Jeff Sharlet and Joshua Green wrote on this fairly extensively, IIRC.

Alexa's picture
Submitted by Alexa on

Well, "in your shoes" right now, trying to get ready to relocate--so my blogging is spotty, and therefore brief (for me, LOL!).

Have "scads" of links on this topic, but no time to write a lengthy post on this topic.

So, for the safe of brevity, I'll sort of "bullet point" my comments:

1 -- Vaguely recall about Baker's wife--also Dem Sen Pryor, and IIRC, Sen Bill Nelson (FL) and wife--but not sure what the inference is, exactly (or how the involvement of a couple of spouses of Senators in the Fellowship's Senate Prayer Cells, or Groups, changes anything).

Pls, allow me to reiterate--I am by no means "anti-religious or anti-faith."

2 -- Heck, I first "went to church" at 9 days old, and I have been a "church pianist" since I began playing for my Sunday School Department in the 4th grade (over 50 years, now).

But, I DO believe in a "bright line between Church in State" and in science (and I'm not a literalist or fundamentalist). Period.

3 -- My main problem with "The Fellowship or The Family" is the purpose of the inception (or mission of) this religious sect.

Because I'd like to post other comments, I'll only offer one very brief excerpt regarding this, at this time.

'Family': Fundamentalism, Friends In High Places

In the book The Family: The Secret Fundamentalism at the Heart of American Power, author Jeff Sharlet examines the power wielded by a secretive Christian group known as "the Family, or the Fellowship."

Founded in 1935 in opposition to FDR's New Deal, the evangelical group's views on religion and politics are so singular that some other Christian-right organizations consider them heretical.

The group also has a connection to a house in Washington, D.C., known as C Street. Owned by a foundation affiliated with the Family, C Street is officially registered as a church; in practice, it serves as a meeting place and residence for politicians like South Carolina Gov. Mark Sanford, Nevada Sen. John Ensign and Oklahoma Sen. Tom Coburn.

The Family, Sharlet writes, is responsible for founding the annual National Prayer Breakfast, a supposedly ecumenical — but implicitly Christian — event attended by the president, members of Congress and dignitaries from around the world. These foreign delegations are often led by top defense personnel, who use it as an opportunity to lobby the most influential people in Washington — and who repay the Family with access to their governments.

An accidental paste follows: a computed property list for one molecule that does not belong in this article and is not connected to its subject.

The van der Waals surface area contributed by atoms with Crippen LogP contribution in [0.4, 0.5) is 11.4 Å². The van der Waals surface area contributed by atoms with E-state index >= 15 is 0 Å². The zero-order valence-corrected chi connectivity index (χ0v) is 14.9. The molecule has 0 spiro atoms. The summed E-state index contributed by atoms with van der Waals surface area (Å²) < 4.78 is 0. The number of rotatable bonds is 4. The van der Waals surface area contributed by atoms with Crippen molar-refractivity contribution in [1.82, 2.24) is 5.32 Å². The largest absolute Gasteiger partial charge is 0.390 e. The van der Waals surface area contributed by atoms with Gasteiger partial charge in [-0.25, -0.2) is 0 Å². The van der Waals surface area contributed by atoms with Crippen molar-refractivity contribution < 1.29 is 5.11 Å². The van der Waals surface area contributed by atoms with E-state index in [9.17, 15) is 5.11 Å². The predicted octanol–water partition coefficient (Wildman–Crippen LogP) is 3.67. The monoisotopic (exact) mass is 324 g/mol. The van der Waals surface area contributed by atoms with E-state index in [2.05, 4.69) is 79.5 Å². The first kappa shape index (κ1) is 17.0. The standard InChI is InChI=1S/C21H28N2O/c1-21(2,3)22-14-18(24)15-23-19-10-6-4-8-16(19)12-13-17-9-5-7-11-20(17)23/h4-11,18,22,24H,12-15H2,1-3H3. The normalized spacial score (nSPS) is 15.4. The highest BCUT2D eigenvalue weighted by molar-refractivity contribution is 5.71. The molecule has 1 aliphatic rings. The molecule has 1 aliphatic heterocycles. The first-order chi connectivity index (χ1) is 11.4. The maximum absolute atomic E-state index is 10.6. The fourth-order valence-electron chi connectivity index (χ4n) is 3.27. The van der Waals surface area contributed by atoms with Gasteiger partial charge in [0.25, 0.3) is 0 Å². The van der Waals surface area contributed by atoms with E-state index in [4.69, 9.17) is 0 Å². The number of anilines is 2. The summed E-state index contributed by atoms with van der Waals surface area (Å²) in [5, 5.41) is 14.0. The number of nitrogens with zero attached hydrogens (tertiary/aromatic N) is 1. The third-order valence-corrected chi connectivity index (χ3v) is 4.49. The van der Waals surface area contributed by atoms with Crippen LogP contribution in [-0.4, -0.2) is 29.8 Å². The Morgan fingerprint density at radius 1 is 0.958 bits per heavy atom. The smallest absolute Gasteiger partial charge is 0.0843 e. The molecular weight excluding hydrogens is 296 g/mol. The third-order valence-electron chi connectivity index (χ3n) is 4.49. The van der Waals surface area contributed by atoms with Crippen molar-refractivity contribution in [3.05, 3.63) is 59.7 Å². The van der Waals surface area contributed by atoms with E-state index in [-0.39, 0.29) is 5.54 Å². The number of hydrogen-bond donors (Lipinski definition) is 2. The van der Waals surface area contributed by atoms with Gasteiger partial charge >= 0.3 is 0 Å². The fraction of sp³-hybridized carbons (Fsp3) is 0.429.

The group's approach to religion, Sharlet says, is based on "a sort of trickle-down fundamentalism," which holds that the wealthy and powerful, if they "can get their hearts right with God ... will dispense blessings to those underneath them."

Members of the group ardently support free markets, in which, they believe, God's will operates directly through Adam Smith's "invisible hand."

The Family was founded in 1935 by a minister named Abraham Vereide after, he claimed, he had a vision in which God came to him in the person of the head of the United States Steel Corporation.

The current leader, Doug Coe, shuns publicity but wields considerable political influence as a spiritual adviser. Sharlet says that when Sanford recently compared his struggles to those of the biblical King David — a central figure in Family theology — the author "could almost hear Doug Coe's voice" coming out of the South Carolina governor.

[A religion expert and a journalist, Sharlet is a contributing editor for Harper's and Rolling Stone. He is editor of The Revealer, a review of religion and the press.]

So, readers can research Jeff Sharlet or Josh Green (or whoever) to flesh out more specifics/information, if they are interested. Or, disregard. Whatever.

But the fact that they mix politics with this pernicious brand of fundamentalism, is disturbing to me.

And frankly, I did not at all appreciate being forced to participate in the 1984 Breakfast. (Apparently, my counterpart in Anchorage was also forced to participate.)

Bottom line for me is, if this was truly a sincere faith endeavor, why would the Installation Voting Officer ("moi," who was appointed TDY for 10 months, more or less, to reelect Reagan) be forced to participate (in this charade)?

Perhaps it depends upon one's perspective on religion.

For me, my faith informs my politics. It was even the basis for my choice of professions, almost forty years ago.

So, an organization this garish and offensive in its stated or implied mission--to oppose "The New Deal"--scores no positive points with me.